SpilledMango SpilledMango - 3 years ago 61
C Question

Is the stack frame required for all functions in C on x86-64?

I've made a function to calculate the length of a C string (I'm trying to beat clang's optimizer using

). I'm running macOS.

push rbp
mov rbp, rsp
xor rax, rax
cmp byte [rdi], 0
je .exit
inc rdi
inc rax
jmp .body
pop rbp

This is the C function I'm trying to beat:

size_t string_length2(const char *str) {
size_t ret = 0;
while (str[ret]) {
return ret;

And it disassembles to this:

push rbp
mov rbp, rsp
mov rax, -1
cmp byte ptr [rdi + rax + 1], 0
lea rax, [rax + 1]
jne LBB0_1
pop rbp

Every C function sets up a stack frame using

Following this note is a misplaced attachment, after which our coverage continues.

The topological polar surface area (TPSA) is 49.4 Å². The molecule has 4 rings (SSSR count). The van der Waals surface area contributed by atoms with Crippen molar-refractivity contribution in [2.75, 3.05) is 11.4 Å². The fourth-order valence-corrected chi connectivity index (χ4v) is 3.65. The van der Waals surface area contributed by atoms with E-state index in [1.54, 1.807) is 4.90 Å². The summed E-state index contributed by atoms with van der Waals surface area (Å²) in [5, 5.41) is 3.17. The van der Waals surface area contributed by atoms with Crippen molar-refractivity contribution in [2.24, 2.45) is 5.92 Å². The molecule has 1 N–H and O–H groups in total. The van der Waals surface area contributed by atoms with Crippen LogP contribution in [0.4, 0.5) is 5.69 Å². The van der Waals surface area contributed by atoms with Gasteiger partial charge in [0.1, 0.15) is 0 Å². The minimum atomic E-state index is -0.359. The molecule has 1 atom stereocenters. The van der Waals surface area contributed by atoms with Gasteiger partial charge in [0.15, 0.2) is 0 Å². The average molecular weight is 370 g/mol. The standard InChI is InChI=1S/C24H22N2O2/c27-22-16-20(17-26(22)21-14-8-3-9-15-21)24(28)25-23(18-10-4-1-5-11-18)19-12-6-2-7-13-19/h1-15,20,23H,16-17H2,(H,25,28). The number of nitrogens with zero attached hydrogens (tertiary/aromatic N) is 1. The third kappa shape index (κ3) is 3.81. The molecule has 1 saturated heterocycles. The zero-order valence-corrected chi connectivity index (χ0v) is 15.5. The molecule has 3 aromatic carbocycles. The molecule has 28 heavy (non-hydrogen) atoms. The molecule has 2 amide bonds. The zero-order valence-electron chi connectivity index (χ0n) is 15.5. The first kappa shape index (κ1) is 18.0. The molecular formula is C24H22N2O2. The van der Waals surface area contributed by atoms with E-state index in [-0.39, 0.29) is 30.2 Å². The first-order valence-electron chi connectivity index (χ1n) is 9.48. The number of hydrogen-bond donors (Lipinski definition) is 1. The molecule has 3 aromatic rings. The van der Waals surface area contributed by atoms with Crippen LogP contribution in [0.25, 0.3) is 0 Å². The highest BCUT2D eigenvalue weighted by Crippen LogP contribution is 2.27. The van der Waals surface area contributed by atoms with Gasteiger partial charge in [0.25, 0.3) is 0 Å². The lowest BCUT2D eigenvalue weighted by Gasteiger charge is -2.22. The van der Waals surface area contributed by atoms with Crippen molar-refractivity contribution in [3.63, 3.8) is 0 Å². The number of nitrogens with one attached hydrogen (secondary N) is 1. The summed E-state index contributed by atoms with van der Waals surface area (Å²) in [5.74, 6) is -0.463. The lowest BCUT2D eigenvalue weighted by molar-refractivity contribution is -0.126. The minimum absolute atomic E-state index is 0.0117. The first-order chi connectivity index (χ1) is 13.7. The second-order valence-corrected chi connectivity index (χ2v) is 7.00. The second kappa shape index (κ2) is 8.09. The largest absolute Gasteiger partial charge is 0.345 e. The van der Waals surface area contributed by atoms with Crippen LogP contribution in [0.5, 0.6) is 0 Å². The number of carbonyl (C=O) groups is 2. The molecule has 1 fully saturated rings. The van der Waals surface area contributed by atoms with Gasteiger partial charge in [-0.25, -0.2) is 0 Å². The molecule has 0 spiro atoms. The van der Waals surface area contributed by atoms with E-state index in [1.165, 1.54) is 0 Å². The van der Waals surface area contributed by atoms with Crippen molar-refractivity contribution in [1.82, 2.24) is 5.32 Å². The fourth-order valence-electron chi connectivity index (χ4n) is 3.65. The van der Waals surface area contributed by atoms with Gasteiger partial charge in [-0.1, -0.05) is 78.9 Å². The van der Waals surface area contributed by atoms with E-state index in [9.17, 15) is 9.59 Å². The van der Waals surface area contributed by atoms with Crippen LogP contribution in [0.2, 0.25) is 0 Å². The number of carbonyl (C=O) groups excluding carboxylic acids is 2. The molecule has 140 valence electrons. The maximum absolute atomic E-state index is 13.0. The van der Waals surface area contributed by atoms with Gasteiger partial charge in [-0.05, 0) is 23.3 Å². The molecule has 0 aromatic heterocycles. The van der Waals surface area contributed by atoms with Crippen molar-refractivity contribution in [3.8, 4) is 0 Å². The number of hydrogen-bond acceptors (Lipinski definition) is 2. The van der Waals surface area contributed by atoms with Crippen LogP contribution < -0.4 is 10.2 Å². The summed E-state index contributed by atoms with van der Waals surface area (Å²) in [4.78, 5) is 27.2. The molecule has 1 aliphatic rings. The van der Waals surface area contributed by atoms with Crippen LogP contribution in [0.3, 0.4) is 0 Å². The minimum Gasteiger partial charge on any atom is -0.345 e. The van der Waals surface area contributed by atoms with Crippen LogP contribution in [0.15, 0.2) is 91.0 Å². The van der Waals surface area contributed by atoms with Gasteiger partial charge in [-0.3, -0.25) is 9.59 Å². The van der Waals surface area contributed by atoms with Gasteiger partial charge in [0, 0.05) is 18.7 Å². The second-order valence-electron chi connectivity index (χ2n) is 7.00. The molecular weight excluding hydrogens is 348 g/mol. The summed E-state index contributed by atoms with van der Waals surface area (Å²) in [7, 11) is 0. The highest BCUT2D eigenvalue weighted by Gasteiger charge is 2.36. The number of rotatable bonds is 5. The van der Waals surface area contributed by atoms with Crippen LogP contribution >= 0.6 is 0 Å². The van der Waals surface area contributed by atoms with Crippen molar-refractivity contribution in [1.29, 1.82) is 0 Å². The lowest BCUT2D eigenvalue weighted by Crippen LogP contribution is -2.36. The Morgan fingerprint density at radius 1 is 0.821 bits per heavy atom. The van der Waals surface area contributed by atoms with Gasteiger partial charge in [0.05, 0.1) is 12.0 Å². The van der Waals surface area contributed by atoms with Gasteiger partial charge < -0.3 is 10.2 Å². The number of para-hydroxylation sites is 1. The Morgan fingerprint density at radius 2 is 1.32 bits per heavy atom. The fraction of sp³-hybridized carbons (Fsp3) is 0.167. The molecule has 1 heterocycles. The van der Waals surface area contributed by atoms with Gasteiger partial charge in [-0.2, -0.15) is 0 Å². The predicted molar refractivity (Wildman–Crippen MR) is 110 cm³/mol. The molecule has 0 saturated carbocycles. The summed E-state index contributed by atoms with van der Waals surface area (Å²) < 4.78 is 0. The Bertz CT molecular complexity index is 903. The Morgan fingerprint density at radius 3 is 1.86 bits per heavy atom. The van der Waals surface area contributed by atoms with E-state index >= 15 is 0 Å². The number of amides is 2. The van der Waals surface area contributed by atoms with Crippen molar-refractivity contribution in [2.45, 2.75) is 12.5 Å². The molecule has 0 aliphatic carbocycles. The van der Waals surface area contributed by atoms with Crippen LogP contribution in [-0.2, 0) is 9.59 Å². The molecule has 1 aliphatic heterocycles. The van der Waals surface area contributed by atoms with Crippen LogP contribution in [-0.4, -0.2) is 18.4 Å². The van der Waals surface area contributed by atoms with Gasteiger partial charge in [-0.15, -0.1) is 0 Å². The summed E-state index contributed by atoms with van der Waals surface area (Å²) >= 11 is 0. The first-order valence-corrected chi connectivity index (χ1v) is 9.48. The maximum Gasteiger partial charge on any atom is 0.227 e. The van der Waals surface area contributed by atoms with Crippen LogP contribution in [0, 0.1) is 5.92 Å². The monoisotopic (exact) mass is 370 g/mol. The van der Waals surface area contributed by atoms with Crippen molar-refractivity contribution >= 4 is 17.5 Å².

push rbp
mov rbp, rsp
, and breaks it using
pop rbp
. But I'm not using the stack in any way here, I'm only using processor registers. It worked without using a stack frame (when I tested on x86-64), but is it necessary?

Answer Source

No, the stack frame is, at least in theory, not always required. An optimizing compiler might in some cases avoid using the call stack. Notably when it is able to inline a called function (in some specific call site), or when the compiler successfully detects a tail call (which reuses the caller's frame).

You might try to compile your program with link time optimization (e.g. compile and link with gcc -flto -O2) to get more optimizations.

In principle, one could imagine a compiler clever enough to (for some programs) avoid using any call stack.

BTW, I just compiled a naive recursive long fact(int n) factorial function with GCC 7.1 (on Debian/Sid/x86-64) at -O3 (i.e. gcc -fverbose-asm -S -O3 fact.c). The resulting assembler code fact.s contains no call machine instruction.

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